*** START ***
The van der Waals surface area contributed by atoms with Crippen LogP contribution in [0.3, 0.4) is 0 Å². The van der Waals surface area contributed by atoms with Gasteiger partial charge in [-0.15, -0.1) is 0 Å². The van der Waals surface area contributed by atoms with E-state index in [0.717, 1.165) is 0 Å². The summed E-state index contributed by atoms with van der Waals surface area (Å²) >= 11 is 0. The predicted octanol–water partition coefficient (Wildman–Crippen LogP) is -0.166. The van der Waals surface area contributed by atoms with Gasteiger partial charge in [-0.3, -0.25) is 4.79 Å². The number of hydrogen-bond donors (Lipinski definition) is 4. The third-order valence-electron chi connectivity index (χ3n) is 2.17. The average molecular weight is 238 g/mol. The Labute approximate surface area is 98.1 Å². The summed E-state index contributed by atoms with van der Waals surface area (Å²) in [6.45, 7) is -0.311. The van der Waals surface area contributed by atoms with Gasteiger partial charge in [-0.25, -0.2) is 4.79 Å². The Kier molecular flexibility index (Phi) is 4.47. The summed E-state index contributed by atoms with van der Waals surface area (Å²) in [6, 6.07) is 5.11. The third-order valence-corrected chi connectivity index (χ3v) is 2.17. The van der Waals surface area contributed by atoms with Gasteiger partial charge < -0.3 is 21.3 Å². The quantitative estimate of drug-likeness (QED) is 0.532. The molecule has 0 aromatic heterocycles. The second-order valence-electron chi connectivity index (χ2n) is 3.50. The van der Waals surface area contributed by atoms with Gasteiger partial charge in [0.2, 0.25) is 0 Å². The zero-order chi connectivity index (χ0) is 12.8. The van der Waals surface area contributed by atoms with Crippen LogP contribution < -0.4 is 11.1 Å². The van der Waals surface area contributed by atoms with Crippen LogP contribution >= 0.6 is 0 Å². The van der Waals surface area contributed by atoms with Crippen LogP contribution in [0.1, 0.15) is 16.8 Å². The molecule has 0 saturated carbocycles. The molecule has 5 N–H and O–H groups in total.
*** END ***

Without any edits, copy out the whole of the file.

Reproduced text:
The van der Waals surface area contributed by atoms with Crippen LogP contribution in [0.3, 0.4) is 0 Å². The van der Waals surface area contributed by atoms with Gasteiger partial charge in [-0.15, -0.1) is 0 Å². The van der Waals surface area contributed by atoms with E-state index in [0.717, 1.165) is 0 Å². The summed E-state index contributed by atoms with van der Waals surface area (Å²) >= 11 is 0. The predicted octanol–water partition coefficient (Wildman–Crippen LogP) is -0.166. The van der Waals surface area contributed by atoms with Gasteiger partial charge in [-0.3, -0.25) is 4.79 Å². The number of hydrogen-bond donors (Lipinski definition) is 4. The third-order valence-electron chi connectivity index (χ3n) is 2.17. The average molecular weight is 238 g/mol. The Labute approximate surface area is 98.1 Å². The summed E-state index contributed by atoms with van der Waals surface area (Å²) in [6.45, 7) is -0.311. The van der Waals surface area contributed by atoms with Gasteiger partial charge in [-0.25, -0.2) is 4.79 Å². The Kier molecular flexibility index (Phi) is 4.47. The summed E-state index contributed by atoms with van der Waals surface area (Å²) in [6, 6.07) is 5.11. The third-order valence-corrected chi connectivity index (χ3v) is 2.17. The van der Waals surface area contributed by atoms with Gasteiger partial charge < -0.3 is 21.3 Å². The quantitative estimate of drug-likeness (QED) is 0.532. The molecule has 0 aromatic heterocycles. The second-order valence-electron chi connectivity index (χ2n) is 3.50. The van der Waals surface area contributed by atoms with Gasteiger partial charge in [0.2, 0.25) is 0 Å². The zero-order chi connectivity index (χ0) is 12.8. The van der Waals surface area contributed by atoms with Crippen LogP contribution < -0.4 is 11.1 Å². The van der Waals surface area contributed by atoms with Crippen LogP contribution >= 0.6 is 0 Å². The van der Waals surface area contributed by atoms with Crippen LogP contribution in [0.1, 0.15) is 16.8 Å². The molecule has 0 saturated carbocycles. The molecule has 5 N–H and O–H groups in total.